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Macronutrients are nutrients that we must get from our diet, and they are essential for supplying the body with adequate energy for bodily functions. Carbohydrates, proteins (including essential amino acids), fats (including essential fatty acids), macrominerals, and water are macronutrients. Carbohydrates, fats, and proteins can all be used by the body as a source of energy; with some becoming more important than others given our physical state.

Carbohydrates

Carbohydrates that we get in our diet, increase our blood glucose levels when consumed which is converted to supply the body with energy. Dietary carbohydrates can be classified as glucose or other monosaccharides. Simple carbs (refined sugars, white breads, pastries) are composed of smaller molecules and increase our blood sugar levels rapidly, while complex carbs (whole grains, brown rice etc.) are composed of larger molecules that increase the blood sugar levels gradually with more time. If we need to understand how a type of food is going to affect our blood sugar levels, we reference the glycemic index, which measures and assigns a value from 1 (slower increase) to 100 (fastest increase) to all foods. When we consume foods high on the glycemic index or a diet high in refined sugar, this can lead to insulin resistance, hypoglycemia, diabetes, weight gain and other blood sugar related issues due to problems with insulin. However if we consume foods lower on the index, our blood sugar levels are likely to remain stable over time, we experience more satiety and less hunger from fiber-rich foods, and may be less likely to consume calories in excess.

Proteins

Our body needs protein for a wide range of functions including tissue maintenance and repair, proper functioning, and growth. Protein also serves as an energy reserve for the body in the event we are not consuming adequate fat or carbohydrates to supply the energy it needs. There are 20 amino acids, and 9 are essential because they cannot be made by the body, we must obtain them from our diets. Knowing how much protein you require is individual to each person and should be calculated based on body weight and growth rate if dealing with a child. Although popular culture leads us to believe we need excessive amounts of protein to build and maintain muscle mass, the truth is the requirements are very similar to the normal protein requirements. Because most Americans actually consume too much protein it’s important to monitor your intake, and ensure that you are always getting a large portion of fruits, vegetables, fats etc. to maintain a good dietary balance. Besides animal products there are many great plant sources of protein such as: legumes, nuts, sprouts, hemp, quinoa (which contains all essential amino acids), and more.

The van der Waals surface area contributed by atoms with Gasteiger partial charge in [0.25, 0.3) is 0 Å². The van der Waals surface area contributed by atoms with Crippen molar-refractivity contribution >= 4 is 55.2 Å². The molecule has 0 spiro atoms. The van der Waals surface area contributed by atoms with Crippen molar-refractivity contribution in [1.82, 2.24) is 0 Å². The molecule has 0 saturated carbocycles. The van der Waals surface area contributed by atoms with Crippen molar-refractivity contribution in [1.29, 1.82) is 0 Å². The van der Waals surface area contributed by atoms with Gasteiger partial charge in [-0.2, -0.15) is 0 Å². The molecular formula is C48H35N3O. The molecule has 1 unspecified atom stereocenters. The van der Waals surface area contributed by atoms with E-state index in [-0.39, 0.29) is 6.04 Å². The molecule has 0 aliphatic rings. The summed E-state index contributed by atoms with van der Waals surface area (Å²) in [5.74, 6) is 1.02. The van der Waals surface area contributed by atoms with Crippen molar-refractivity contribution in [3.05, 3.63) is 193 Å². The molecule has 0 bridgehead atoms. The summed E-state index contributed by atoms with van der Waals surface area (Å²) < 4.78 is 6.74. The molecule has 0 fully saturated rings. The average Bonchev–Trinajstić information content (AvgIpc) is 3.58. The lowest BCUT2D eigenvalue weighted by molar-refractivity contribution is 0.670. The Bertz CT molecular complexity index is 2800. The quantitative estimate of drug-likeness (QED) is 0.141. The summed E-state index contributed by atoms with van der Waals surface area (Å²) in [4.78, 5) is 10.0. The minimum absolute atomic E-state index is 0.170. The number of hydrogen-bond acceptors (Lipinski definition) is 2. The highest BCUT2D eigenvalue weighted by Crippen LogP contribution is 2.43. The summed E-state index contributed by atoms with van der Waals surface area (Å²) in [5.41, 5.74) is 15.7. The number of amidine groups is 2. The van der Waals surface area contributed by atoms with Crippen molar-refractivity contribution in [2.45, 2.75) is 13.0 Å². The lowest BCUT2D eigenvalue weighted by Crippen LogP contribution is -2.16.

Fats

An adequate amount of fat is needed for tissue growth, hormone production, and as another source of potential energy. Saturated fats especially from animal sources, are usually solid at room temperature, while fats that are from plants tend to be liquid oils with the exception of coconut oil and palm oil. Plant-based saturated fats contain high levels of monounsaturated or polyunsaturated fatty acids. The basic four types of fat include: saturated fats, from animal fat and tropical oils, monounsaturated fat, such as olive oil, polyunsaturated fat, such as omega-3 and omega-6 fats, and trans fats, such as margarine.

Trans fatty acids are made by partial hydrogenation of unsaturated fatty acids usually vegetable oils which are used for a great deal of the processed foods like cookies, crackers, and chips you see at your local grocery store. High consumption of trans fats increases the risk of coronary artery disease, and may elevate bad cholesterol while lowering good.

The Essential fatty acids (EFAs) include: omega-6, and omega-3 fatty acids. A few good sources of healthy fats include: olives, olive oil, coconuts, coconut oil, butter from grass fed organic milk, nuts, organic pastured egg yolks, avocados, grass fed meats, palm oil, unheated organic nut oils. Consuming adequate amounts of omega-3 fatty acids can help decrease the risk for coronary artery disease. Some good plant sources of omega-3 fatty acids include: avocados, chia seeds, flax seeds, hemp seeds, and walnuts.

References:

USDA.gov. (n.d.). Macronutrients. Retrieved July 25, 2018, from https://www.nal.usda.gov/fnic/macronutrients